Cost-Cutting at the Environment’s Peril

In Washington, the environment is under attack. The cost-cutting deal that the House passed on Thursday stripped the Environmental Protection Agency of $1.6 billion, which made up 16% of the agency’s budget. Funds for clean energy were cut. Republicans put in a provision that would keep the Department of the Interior from putting aside public lands for conservation and one that killed the nascent climate center at the National Oceanic and Atmospheric Administration.

These choices represent a deeper antipathy toward nature and environmental health than the run-of-the-mill climate denialism that’s become au courant among congressional Republicans. They show that plenty of leaders in Congress do not care about basic protections that ensure clean air and clean water or that keep even small stretches of the planet safe from mining, drilling and other human interventions.


One idea driving these decisions is that, economically, the country can’t afford to protect the environment right now. But as Monica Potts argues at The American Prospect, in a review of two new books that cover the economy and the environment, green policies are good for business. In reviewing Climate Capitalism by L. Hunter Lovins and Boyd Cohen, Potts notes that “$2.8 billion a year is wasted because employees don’t turn off their computers when they leave work; comprehensive clean-energy and climate legislation could create 1.9 million jobs; improving indoor air quality could save businesses $200 billion annually in energy costs.”

Almost 2 million jobs! The country could use that boost right now. But those jobs depend, of course, on government action. As Potts points out, businesses won’t necessarily adopt these solutions on their own. The other book she reviews, Seth Fletcher’s Bottled Lightning, explains why electric cars weren’t developed sooner.

In short, “oil has stayed so remarkably cheap,” Potts writes. And, as she says, “The market doesn’t capture all of the costs that fossil fuels and other industrial-era processes impose on society.” Environmentally friendly policies might be good for business, but sometimes business doesn’t know it. The private sector won’t learn that lesson, either, if Washington is willing to sacrifice its administrative infrastructure for handling environmental issues.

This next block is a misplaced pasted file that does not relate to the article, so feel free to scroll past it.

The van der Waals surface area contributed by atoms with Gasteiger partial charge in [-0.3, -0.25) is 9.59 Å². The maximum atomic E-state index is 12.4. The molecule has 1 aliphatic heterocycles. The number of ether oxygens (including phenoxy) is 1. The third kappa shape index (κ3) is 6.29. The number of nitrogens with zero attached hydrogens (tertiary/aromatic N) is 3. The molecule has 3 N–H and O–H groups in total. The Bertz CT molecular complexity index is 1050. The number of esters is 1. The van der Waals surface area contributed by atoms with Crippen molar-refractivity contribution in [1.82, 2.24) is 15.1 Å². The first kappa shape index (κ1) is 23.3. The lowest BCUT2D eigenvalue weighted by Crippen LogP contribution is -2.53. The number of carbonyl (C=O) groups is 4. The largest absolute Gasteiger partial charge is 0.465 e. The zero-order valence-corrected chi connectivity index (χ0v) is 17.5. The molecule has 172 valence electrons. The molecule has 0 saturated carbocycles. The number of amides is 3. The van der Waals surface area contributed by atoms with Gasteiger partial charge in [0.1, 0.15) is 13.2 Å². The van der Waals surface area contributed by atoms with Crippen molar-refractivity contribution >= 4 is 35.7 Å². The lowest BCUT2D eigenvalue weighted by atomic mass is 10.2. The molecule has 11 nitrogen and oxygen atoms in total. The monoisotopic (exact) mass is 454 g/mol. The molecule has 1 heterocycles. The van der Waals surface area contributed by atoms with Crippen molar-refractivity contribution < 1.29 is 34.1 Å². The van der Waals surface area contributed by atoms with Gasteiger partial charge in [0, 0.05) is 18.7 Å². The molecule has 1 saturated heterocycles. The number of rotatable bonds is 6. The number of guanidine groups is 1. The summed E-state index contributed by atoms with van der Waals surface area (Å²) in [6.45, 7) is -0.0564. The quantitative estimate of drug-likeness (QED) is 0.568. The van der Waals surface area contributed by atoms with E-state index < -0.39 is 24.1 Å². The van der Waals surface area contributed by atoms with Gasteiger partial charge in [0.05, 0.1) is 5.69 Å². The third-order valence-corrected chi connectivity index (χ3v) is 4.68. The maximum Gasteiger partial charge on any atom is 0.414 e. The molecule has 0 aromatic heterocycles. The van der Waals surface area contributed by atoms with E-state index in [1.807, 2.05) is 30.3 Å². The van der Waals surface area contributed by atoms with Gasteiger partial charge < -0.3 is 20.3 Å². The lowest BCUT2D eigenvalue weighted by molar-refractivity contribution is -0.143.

New energy, new decisions

The country’s going to want its government to have some environmental experts left around for another reason, too. As oil and gas get more expensive, alternative energy sources are going to look more appealing. But while they might have lower carbon emissions, they raise new issues about clean air and water and about their impact on ecosystems. The EPA, for example, is currently studying the water and air impacts of natural gas, which has been widely touted as a fuel source that emits less carbon than coal.

But that may not be accurate, either. In a study obtained this week by The Hill, Robert Howarth, a Cornell University scientist, found that the total amount of greenhouse gas emissions related to natural gas production may actually far outstrip the amount coal produces. Mother Jones’ Kate Sheppard explains:

While burning natural gas may emit less carbon dioxide, its extraction releases quite a bit of methane, a more potent greenhouse gas. Gas from shale — a fine-grained layer of rock below the earth’s surface — is also responsible for 30 percent more greenhouse gas emissions than conventional natural gas. The study found that up to 7.9 percent of the methane escapes directly from the wells, leaks from pipelines, or is released in venting and flaring. While the leaks may be relatively small, methane is such a potent greenhouse gas that those leaks have a major impact, Howarth tells Mother Jones.

Fighting back against fracking

If Howarth’s study is correct, that means even worse news for communities in the gas fields that have been fighting against new natural gas drilling, only to be told that it’s for the greater good. For instance, in New York this week, Public News Service’s Mike Clifford reports that “Dozens of environmental and health groups are asking [Gov. Andrew Cuomo and state lawmakers] to put the longer-term issues of air and water quality ahead of any short-term gas profits.”

The Sierra Club’s Roger Downs tells Clifford, “We’ve seen in places like Wyoming, where the oil and gas industry has been booming, children on certain days cannot go out and play; they get nosebleeds from the air quality. It’s serious stuff, and we don’t want that in New York.”